Which Flame Is Mine?: A Conversation with Rajiv Mohabir


Rajiv Mohabir is author of the poetry collections The Taxidermist’s Cut (2016) and The Cowherd’s Son (2017), winner of the Kundiman Prize. The first Indo-Guyanese poet to have published a book of poems in the United States, Mohabir is a poet of fierce intelligence, big beating heart, and an erotic and undeniable grace. His life and work traverses the globe, from India to Honolulu to Florida to New York City to Trinidad and beyond.

His poems reckon a queer, immigrant, post-colonial, and mixed-caste interaction with history, the familial, and love. Mohabir’s poetry draws from the cadences of Soca and Chutney music, roars with the voice of the hurricane, and prays its mantras and du’as as if behind a closed door.

Not long ago, we talked about The Cowherd’s Son, which he has called “a refusal of silence,” and of which poet Kimiko Hahn counsels, “Be fierce, dear reader, and join [Rajiv Mohabir] in the queer, colored diaspora that begins in the gut and continues in the heart.”


The Rumpus: In The Cowherd’s Son, the book’s first poem ends on a note of self-autonomy, strength, self-knowledge: “Mixed-caste and queer-countried,/ I’m untouchable… ,” which sets the stage for a speaker who has been released full-throated into the world. Your first collection, The Taxidermist’s Cut, thrives in large part due to its profound vulnerability. “I have never claimed to be brave,” says the speaker, who feels in the process of learning to sing. I wonder if we can begin our discussion with the space—or hinge, perhaps—between these two remarkable books. What exists there for you?

Rajiv Mohabir: I have to say that the last poem from The Taxidermist’s Cut works directly into the first poem of The Cowherd’s Son. I consider what my family lost as they were missionized in Crabwood Creek, Guyana, and then again what my family had to cast off when we moved to the United States. I had to first wade through the mire of self-loathing to transform my vulnerability into a protective exoskeleton. I envision the gaps between the two to be something like shifting a lens—what was once looking at the puncture wounds of needles stitching up hides now expands to lay bare the entire beast.

Rumpus: An “exoskeleton.” Even here, you think of the human body as animal in a figurative sense. Your first book draws from taxidermy for its central metaphor, but in The Cowherd’s Son the world often feels more literal, as do its landscapes—Guyana, New York City, Toronto, Florida, etc. Can you talk a bit about the geographic sprawl of this book?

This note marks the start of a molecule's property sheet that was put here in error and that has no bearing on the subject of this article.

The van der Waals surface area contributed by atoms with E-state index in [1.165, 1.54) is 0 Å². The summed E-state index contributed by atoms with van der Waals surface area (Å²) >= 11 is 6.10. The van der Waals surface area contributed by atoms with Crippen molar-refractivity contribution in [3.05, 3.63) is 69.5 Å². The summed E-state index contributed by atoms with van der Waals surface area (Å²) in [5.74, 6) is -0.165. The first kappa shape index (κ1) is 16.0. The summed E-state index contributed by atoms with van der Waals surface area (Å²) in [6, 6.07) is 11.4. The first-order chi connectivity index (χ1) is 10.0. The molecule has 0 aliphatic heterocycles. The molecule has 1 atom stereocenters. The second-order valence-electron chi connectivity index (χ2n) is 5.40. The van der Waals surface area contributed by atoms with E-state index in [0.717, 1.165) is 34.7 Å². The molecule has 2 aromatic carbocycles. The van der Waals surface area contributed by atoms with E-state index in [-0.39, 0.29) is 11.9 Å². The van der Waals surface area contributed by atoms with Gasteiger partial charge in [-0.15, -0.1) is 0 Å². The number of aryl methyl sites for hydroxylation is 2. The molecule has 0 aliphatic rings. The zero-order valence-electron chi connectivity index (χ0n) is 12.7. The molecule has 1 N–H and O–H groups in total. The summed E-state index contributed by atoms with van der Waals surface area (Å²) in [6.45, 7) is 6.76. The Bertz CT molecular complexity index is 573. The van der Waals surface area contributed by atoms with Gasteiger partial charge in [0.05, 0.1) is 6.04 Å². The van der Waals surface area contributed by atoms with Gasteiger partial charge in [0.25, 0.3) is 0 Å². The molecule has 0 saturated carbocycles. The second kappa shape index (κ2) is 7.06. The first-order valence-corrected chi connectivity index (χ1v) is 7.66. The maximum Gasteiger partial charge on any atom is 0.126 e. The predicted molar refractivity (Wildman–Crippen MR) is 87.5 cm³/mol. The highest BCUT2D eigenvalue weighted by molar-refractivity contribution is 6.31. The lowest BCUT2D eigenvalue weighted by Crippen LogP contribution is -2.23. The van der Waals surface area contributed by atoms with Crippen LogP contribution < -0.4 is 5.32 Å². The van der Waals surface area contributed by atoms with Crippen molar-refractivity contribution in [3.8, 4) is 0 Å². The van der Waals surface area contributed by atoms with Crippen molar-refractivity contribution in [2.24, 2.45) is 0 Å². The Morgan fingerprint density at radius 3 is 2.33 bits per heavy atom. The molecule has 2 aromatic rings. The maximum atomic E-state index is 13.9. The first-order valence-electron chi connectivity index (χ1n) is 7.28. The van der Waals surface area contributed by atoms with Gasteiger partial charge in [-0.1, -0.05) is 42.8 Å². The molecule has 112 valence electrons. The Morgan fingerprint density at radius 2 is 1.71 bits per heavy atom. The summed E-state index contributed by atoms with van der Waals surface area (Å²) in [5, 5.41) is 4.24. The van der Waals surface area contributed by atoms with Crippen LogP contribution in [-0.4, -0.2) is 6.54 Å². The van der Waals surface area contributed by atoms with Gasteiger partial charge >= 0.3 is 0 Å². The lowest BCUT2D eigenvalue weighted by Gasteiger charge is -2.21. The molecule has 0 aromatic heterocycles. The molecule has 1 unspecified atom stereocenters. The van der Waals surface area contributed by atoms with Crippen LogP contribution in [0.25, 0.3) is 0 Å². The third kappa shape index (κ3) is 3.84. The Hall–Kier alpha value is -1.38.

Mohabir: The map of my own history unfolds to include all of these places where there are Caribbean people living, experiencing different kinds of colonization and resistance to cultural erasure. I have only known living in a series of multiple belongings. The places in The Cowherd’s Son are all part of my own experience of diaspora, and I wanted to show how I remember songs and stories.

Memory is messy, especially my own. My Aji told me a story from her childhood about a tiger hunting her and her mother in the Amazon. While she narrated, she sang “Kaise Bani” by Sundar Popo (a Trinidadian musician). There are no tigers in the Amazon but there were people who had the cultural memories deep in their imaginations of the Indian tiger that eats people.

In my own life, Honolulu becomes Toronto becomes Crabwood Creek becomes Barabanki, blending into one another, though each story is important to each place. I used to drive to the North Shore of O‘ahu from the south part of the island and play Sundar Popo albums as I passed fallow sugarcane fields to Wahiawa’s Sugar Mill. While at the beach I would imagine eyes hiding in the brush fringing the bay. I remember her tenement in Scarborough, Ontario, and being told a story of Guyana that reimagines India all from a beach in Hawai‘i. Every time I went to the North Shore of O‘ahu I saw eyes glinting from beneath the bushes.

I hope my collection shows this kind of complication and similar layering.

Rumpus: At the Frost Place a couple summers ago, the poet and editor Gabriel Fried gave a talk in which he mentioned the reluctance of some readers to engage with a poem or book of poems when it requires any kind of research off the page. I recall that he said this with a bit of disappointment, and I feel similarly when a student of mine, for example, will claim that a poem needs to do all the work on the page. I strongly disagree, and your work is a great example of the pleasures and rewards of going “off the page” in order for a full appreciation of your poems. For example, I now know that a shloka is the meter of epic Indian poetry. I now know that Guyana was once called “El Dorado” by English colonialists/pirates, but that Guyana, in fact, turned out to have little gold. Can you weigh in on this debate concerning paratext versus text, or what is “on the page” versus “off the page”? I’m interested in the cultural ramifications of the questions, in your work and elsewhere.

Mohabir: This question consumes me, especially as The Cowherd’s Son is released into the world. How much research or going “off the page” can I ask of my reader? I always err on the side of complexity. If a word or symbol can point to some other reality, some other time and vibrancy and it is relevant to the poem, it adds another layer.